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06.11.2003 Feature Article

Ghana... Far from a Success Story

Ghana... Far from a Success Story
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In reading this article, the web version of The Chronicle, Volume 12, No. 44 - Monday, November 3, 2003, titled “ BANDA CRIES FOUL, Antrak Air can’t fly ... Fingers point at sabotage: “, it is clear that we still do not have what it takes to get even close to a well functioning country, let alone the business hub of West Africa.

As stated, in reading the article, which many shall read and take informed decisions from, be they local or foreign investors, it is evident that nothing much has changed. Government is at odds with local big business.

First of all, if a businessman of this stature has to appeal to the president of Ghana, Asantehene, and the Minister of Transport to get a petition responded to, we are in trouble. How many business people can do this? It indicates that we still do not have a viable mechanism to resolve business disputes, which is crucial for local business development.

Common sense should tell us that no foreign investor would see this as an acceptable environment to doing business. Time and time again, we hear contradictory positions of government. Why should there not be a process in place by now to address in a fair manner a dispute of this nature? Arbitration courts should be in abundance by now, at least in each region.

Also, at a time when we have a failing national airline, Ghanair, which government now has decided not to liquidate, and also at a time when we want to develop and nurture tourism and industry, why can we not see that this venture is a good venture, with big implications?

This man, Banda, is actually doing some level of vertical integration, which simply strategically places his organization in a right position-Sea, land and air. People go to Harvard Business School to learn how to do this and cannot deliver, and we have a person (local) who obviously seeks to expand his business empire and we thwart his efforts, in the “golden age of business”?

None of this makes any sense, and it is about time this president decides to really roll up his sleeves, stop the lip service, and sift through the pile of incompetent administrators in the country, because as far as I am concerned this whole thing stinks, from the perspective of a businessperson.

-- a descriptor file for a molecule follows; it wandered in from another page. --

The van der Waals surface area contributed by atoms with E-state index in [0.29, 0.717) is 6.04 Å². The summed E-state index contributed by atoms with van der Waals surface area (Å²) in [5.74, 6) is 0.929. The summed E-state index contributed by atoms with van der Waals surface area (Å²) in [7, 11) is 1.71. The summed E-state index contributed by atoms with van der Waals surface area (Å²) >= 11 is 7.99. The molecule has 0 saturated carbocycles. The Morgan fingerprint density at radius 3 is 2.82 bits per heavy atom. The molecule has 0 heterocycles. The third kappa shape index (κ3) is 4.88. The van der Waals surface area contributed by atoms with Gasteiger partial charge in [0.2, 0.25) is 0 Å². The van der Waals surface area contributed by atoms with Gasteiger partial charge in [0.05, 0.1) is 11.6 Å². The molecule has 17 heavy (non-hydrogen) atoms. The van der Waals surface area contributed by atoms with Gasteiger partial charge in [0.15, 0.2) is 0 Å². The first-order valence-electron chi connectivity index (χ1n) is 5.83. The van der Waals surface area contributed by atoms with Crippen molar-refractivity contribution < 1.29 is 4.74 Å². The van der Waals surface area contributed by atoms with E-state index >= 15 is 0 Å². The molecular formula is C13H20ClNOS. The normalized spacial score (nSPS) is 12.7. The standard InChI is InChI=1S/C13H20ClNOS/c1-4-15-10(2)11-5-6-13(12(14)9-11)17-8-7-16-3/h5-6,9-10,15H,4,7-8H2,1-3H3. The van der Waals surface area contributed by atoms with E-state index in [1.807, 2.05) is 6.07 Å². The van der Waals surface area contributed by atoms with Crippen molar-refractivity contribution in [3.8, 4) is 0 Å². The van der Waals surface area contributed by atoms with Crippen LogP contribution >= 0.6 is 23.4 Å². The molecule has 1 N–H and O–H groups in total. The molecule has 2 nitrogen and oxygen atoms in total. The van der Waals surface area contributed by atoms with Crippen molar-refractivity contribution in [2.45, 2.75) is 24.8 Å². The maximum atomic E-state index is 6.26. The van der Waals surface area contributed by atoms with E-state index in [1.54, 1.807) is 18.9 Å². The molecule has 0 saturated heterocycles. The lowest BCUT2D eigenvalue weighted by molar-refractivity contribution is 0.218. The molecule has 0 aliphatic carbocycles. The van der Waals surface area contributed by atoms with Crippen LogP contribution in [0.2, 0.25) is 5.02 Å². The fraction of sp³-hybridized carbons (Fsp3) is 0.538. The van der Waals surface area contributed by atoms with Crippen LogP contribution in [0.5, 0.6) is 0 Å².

It is obvious that the decision of GCAA, regardless of the technical issue at hand is shallow, since it attacks broader government strategy, which has serious macro and micro economic implications.

This government must understand that unless, we have local entrepreneurs who are successful, no one will come from the outside to invest, because unlike the selfish African mind, the western investor, needs some assurance that there are others who are equally comfortable in the system, since this creates a strange sense of security, before they invest.

Yes, a lot of things have to do with money, which government needs, but we also need individuals with broad and level headed minds to run our institutions. It is always evident that we do have some serious lapses, in terms of the operational capacity of some of those at the helm of things, and I wonder if this will ever change?

It is important for anyone in government to understand that people make analysis from several sources, such as news, and news of this kind has the ability to influence broader analysis for the country. In this day and age, perception is always the reality till the record is set straight, and even then, some irreparable damage could have been done already.

This should be the motivation for government to be responsive and move expeditiously with all issues, and not just those that have the potential of creating public relations damage.

Views expressed by the author(s) do not necessarily reflect those of GhanaHomePage.

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